Yet, through all the dysfunction, Winnipeggers continue to show up in droves every game day. The Bombers have played to 82.5 per cent capacity at IGF this year, the fourth-highest attendance rate in the league, behind only the Saskatchewan Roughriders (who are in a league by themselves in these matters), the Ottawa Redblacks and Hamilton Tiger-Cats, both of whom play in undersized stadiums.
So why? Why do tens of thousands of Winnipeggers continue to turn out for a team that has only disappointed them for the better part of three decades with losing on the field, dysfunction off of it, and now a reneged loan agreement?
Because we are nothing as a species without hope, and so a flicker of a flame continues to burn in even the most pessimistic of Bombers fans that this might finally be the year they get it right.
We continue to believe, even in the face of mountains of evidence that we shouldn’t, because life is a despairingly empty enterprise if you don’t have something to believe in.
If not our imperfect sports teams, what would we believe in?
Our politicians? In a city in which the police department currently eats up more than one-quarter of the entire civic budget, cops are the highest-paid civic employees and even constables pull down six-figure salaries, the current crop of hopeless mayoral candidates would have you believe the biggest issue in the 2018 election campaign is… pulling down a couple concrete barriers at a downtown intersection.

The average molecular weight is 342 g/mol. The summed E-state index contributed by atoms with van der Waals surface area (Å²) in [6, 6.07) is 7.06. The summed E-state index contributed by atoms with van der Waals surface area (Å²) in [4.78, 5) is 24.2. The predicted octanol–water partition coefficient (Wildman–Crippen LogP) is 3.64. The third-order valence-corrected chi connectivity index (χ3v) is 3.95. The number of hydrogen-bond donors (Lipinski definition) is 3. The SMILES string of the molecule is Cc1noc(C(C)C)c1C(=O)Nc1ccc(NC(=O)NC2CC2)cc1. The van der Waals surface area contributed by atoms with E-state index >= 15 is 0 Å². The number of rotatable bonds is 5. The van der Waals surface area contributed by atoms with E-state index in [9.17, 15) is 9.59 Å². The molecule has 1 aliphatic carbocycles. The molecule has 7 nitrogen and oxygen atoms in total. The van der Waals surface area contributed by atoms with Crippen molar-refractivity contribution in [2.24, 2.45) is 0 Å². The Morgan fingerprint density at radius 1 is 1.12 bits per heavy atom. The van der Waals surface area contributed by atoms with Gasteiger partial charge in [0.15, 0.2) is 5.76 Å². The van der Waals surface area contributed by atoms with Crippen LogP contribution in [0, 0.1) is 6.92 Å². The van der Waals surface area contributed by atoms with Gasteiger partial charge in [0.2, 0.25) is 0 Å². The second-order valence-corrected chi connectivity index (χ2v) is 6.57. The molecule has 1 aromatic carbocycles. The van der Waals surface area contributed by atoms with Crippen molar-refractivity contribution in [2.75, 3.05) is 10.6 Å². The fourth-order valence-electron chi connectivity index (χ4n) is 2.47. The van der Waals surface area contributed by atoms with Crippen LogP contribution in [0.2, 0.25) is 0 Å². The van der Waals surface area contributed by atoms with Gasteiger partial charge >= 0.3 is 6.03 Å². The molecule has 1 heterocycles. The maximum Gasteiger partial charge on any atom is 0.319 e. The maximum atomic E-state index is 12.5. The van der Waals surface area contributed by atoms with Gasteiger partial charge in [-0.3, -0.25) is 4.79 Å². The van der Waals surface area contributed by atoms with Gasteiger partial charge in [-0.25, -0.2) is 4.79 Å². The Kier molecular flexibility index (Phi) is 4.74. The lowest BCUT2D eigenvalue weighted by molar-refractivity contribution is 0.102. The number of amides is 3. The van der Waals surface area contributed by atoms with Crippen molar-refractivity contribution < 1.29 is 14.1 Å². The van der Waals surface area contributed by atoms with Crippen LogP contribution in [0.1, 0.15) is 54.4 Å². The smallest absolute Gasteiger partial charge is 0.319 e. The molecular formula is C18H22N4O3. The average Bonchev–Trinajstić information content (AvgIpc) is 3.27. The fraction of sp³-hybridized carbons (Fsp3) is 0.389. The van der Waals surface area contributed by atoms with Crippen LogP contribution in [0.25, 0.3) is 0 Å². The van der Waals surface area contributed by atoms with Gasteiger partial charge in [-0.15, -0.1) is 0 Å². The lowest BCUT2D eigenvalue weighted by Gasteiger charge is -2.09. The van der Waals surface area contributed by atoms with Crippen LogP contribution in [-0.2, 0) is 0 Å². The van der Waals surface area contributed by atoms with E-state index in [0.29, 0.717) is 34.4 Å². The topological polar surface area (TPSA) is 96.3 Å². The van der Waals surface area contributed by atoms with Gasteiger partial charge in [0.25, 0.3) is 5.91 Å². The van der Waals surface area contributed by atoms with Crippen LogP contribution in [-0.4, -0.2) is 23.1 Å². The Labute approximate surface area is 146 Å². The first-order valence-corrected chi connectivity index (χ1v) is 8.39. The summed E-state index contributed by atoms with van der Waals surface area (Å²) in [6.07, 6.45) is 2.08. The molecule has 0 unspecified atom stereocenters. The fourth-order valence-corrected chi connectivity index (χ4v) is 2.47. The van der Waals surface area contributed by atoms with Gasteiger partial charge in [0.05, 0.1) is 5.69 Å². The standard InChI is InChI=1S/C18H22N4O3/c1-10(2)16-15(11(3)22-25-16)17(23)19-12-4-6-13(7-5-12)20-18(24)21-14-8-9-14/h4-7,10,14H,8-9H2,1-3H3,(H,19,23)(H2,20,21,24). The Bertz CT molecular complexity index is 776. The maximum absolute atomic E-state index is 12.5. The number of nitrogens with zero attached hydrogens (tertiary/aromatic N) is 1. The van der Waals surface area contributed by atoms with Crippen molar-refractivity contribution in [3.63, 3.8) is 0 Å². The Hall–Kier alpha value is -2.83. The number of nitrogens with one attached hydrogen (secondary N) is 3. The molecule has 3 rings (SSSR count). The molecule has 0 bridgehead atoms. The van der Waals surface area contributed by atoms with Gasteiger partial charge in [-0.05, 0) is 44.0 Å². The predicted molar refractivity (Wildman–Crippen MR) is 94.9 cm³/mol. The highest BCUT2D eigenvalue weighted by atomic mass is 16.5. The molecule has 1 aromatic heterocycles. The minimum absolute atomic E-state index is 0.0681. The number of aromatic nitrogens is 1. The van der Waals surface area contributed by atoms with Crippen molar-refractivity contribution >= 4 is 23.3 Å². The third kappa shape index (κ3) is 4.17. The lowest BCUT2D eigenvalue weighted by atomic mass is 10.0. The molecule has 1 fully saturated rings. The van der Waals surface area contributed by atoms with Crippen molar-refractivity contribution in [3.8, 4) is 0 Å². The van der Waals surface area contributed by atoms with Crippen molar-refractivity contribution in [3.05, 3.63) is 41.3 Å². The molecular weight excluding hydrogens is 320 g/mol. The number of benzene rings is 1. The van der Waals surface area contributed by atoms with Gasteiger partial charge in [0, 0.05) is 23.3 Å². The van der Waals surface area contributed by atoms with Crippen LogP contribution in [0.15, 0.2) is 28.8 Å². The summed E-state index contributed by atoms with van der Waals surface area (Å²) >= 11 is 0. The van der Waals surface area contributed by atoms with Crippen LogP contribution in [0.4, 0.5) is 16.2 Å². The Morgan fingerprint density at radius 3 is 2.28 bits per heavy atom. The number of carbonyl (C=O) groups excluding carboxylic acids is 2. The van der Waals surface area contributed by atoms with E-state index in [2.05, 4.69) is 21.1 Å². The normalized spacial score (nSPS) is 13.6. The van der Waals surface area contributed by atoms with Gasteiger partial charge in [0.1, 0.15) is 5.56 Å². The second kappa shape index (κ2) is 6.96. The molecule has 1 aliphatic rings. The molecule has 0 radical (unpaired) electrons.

You will be celebrating a Grey Cup at Portage and Main millennia before a Winnipeg mayoral candidate finally gets serious about taking on a police union well on its way to single-handedly bankrupting this city.
But I digress.
Hope doesn’t come cheap. There is a price to be paid for having something to believe in, and in pro sports, the fans pay that price at the ticket window, merchandise counter, beer stand and in those crazy cable television subscriptions.
It adds up to a lot and, at season’s end, the supporters of every team but one leave unsatisfied.
If you purchased any other product that left you wanting as often as your favourite team does, you’d have stopped buying it years ago. However, just putting your feet on the floor every morning is also a leap of faith, and still we make it.
So yeah, maybe the Jets are expensive. Maybe the Bombers don’t win nearly often enough. But we hope our faith will be rewarded and someday it will finally be our turn to hoist a championship trophy and know, even for a fleeting moment, we were the very best at something.
Maybe it will be this year? A big win over the weekend in Edmonton got the Bombers back in the thick of the West Division playoff race. A defence like the one that turned up Saturday could take this team a long, long way.
Or maybe it will be next year, and a Jets team that, for the first time ever, you can say with a straight face has as good a chance to win the Stanley Cup as anyone.
Or not. Probably not, if we’re being honest here.
Still, we hope. And that makes it — our money and our time and, yes, even the tax dollars we throw at these maddening teams — worth the price of admission.
Paul Wiecek was born and raised in Winnipeg’s North End and delivered the Free Press -- 53 papers, Machray Avenue, between Main and Salter Streets -- long before he was first hired as a Free Press reporter in 1989.